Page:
(Image: Private Media)

At least in the United States, they know their democracy is in trouble. They watched the insurrection of January 6. They watched much of the Republican Party attempt to cover up Donald Trump’s role in it. They watched Trump continue to control the GOP, which has grown still more extreme in the ensuing 11 months.

They’ve seen the evidence emerge recently that Trump’s inner sanctum actually planned a coup, however incompetently — Seven Days in May, perhaps, but directed by Stanley Kubrick as a dark comedy. What fun Peter Sellers would have had playing Mike Pence, a figure straight from under Kubrick’s microscope — half Merkin Muffley, half Lionel Mandrake, reluctant to admit to himself that his chief has gone — indeed had gone a very long time ago — absolutely barking mad.

Stan would’ve had Trump launch the nukes, “We’ll Meet Again” at an irradiated Mar-a-Lago — a place that, like most of Trump’s buildings, would be improved architecturally by nuclear detonation. The possibility of that ending crossed the mind of the chairman of the Joint Chiefs of Staff, Mark Milley, who had to ring the Chinese to assure them there was at least one functioning adult between Trump and the red button.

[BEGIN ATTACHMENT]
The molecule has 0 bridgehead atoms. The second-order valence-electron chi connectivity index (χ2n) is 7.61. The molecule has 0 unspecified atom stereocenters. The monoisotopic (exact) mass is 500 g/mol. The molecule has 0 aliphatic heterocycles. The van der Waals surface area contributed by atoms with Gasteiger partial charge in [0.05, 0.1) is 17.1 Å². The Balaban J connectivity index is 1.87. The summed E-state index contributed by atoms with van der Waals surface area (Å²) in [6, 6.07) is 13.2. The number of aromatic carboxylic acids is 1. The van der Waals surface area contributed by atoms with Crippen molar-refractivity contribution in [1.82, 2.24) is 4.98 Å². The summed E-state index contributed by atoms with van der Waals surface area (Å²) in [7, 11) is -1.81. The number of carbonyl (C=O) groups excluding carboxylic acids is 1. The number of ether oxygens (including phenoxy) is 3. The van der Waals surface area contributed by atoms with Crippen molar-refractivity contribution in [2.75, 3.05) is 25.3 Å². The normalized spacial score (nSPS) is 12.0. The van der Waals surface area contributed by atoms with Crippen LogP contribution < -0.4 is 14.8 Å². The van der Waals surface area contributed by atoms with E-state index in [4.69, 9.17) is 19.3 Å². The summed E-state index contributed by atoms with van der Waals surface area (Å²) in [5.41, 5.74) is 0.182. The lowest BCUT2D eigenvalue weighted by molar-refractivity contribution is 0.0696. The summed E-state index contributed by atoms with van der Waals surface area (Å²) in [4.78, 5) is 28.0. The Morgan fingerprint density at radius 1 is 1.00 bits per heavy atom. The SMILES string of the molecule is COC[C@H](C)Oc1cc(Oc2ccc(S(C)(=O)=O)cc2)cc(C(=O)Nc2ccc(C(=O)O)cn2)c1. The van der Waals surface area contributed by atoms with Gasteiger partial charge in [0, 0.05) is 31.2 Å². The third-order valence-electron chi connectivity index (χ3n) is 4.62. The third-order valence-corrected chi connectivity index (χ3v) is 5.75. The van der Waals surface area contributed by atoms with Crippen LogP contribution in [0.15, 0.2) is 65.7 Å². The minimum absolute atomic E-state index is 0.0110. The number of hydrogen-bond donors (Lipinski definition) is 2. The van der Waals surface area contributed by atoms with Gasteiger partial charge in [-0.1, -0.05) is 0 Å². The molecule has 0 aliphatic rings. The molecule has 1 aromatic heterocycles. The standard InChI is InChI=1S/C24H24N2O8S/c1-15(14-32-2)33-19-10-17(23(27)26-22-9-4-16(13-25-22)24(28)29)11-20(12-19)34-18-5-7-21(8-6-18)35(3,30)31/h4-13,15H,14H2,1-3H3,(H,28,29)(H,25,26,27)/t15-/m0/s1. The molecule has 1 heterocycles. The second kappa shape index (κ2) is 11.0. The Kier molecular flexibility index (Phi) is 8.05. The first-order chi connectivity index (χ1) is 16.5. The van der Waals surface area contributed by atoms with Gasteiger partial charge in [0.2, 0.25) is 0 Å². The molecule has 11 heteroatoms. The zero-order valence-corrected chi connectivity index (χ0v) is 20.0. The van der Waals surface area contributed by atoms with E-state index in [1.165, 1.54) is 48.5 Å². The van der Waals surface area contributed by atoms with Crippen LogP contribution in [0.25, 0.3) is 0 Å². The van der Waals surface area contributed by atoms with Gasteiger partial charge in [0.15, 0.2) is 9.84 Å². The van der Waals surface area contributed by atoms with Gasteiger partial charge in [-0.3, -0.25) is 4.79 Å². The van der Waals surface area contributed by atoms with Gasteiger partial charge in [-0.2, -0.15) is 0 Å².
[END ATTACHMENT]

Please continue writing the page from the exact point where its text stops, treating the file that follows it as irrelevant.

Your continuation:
In this history-as-Kubrick-film, with a cold forensic gaze that stretches plausibility to absurdity and keeps going until it becomes inevitability, the ruthless logic of systems becomes apparent, especially when the input is the illogicality of humans. Create a political movement fed on relentless demonisation of opponents, ensure no attack on them too outrageous, to the point of urging their murder, feed it with a relentless diet of affirmation from one of the world’s most powerful media companies, and watch one side of democratic politics abandon the prissy sensibilities of electoral contest for storming the Capitol and re-imposing Jim Crow laws to prevent voting. There’s no point removing the democratic brakes unless you intend to drive as quickly and as recklessly as possible.